There are however two ways that street fishers do like to differentiate themselves from other members of the fishing community. Firstly, the activity should no longer be seen as sedentary, but one based on mobility. The street fisher uses lightweight material, and moves around to find the best spot at a particular moment. Secondly, street fishers never keep fish out of the water for any significant length of time, and never eat their catch. “We are militants” explains Pierron, “militants for a modern, responsible form of fishing”. He calls the method used ‘catch and release’, but the website displays grafitti style logos for the NoKillGeneration.

Talking to Pierron and listening to his passion for his activity has made me want to get my fishing rod out of the cupboard again. As Pierron points out, street fishing does not need to be an all-day activity, but can just be a quick hour after work. It would be a hypnotic hour of calm, concentration and relaxation, and the chance to disconnect from the city and reconnect with nature. With a little bit of luck too, it would also be the opportunity to see up close the strength and beauty of a Pike, Perch or Chub again.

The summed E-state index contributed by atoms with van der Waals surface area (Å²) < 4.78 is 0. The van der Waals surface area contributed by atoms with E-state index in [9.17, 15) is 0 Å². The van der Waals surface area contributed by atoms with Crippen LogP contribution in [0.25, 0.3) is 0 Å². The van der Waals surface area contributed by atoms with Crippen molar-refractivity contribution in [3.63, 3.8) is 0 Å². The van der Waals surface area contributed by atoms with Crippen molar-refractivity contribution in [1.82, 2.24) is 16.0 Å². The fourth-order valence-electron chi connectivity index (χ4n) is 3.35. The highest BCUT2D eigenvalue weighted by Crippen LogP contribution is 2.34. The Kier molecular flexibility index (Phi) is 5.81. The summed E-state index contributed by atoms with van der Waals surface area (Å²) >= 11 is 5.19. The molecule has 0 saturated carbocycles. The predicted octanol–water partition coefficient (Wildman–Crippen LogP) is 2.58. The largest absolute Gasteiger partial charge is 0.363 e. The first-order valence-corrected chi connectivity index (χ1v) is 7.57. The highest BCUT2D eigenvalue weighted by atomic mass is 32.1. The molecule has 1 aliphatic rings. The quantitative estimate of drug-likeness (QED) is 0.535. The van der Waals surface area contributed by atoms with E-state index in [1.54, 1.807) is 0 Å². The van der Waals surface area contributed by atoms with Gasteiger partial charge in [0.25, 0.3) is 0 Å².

Note: Many thanks to David Pierron and Jullian Frédéric at the AFCPL for their assistance with this item. All photos and images were provided by them and can only be used with their permission. The photos were both taken in Paris on the Canal St Martin during the Street Fishing Tour.


Anonymous said...

Now how's that for an Invisible Paris story? Does it get any better than this? You're a master at finding such topics. Hat off to you.

On a completely unrelated topic, you did mention your birdwatching days in an earlier post so I thought you might enjoy this blog :


Starman said...

I went to a picnic on Square du Vert Galant in June. A few feet from our party, a Parisian was fishing. He had in his basket, about three eels.

Peter (the other) said...

".. seemingly used only as a route for pleasure boat traffic.. "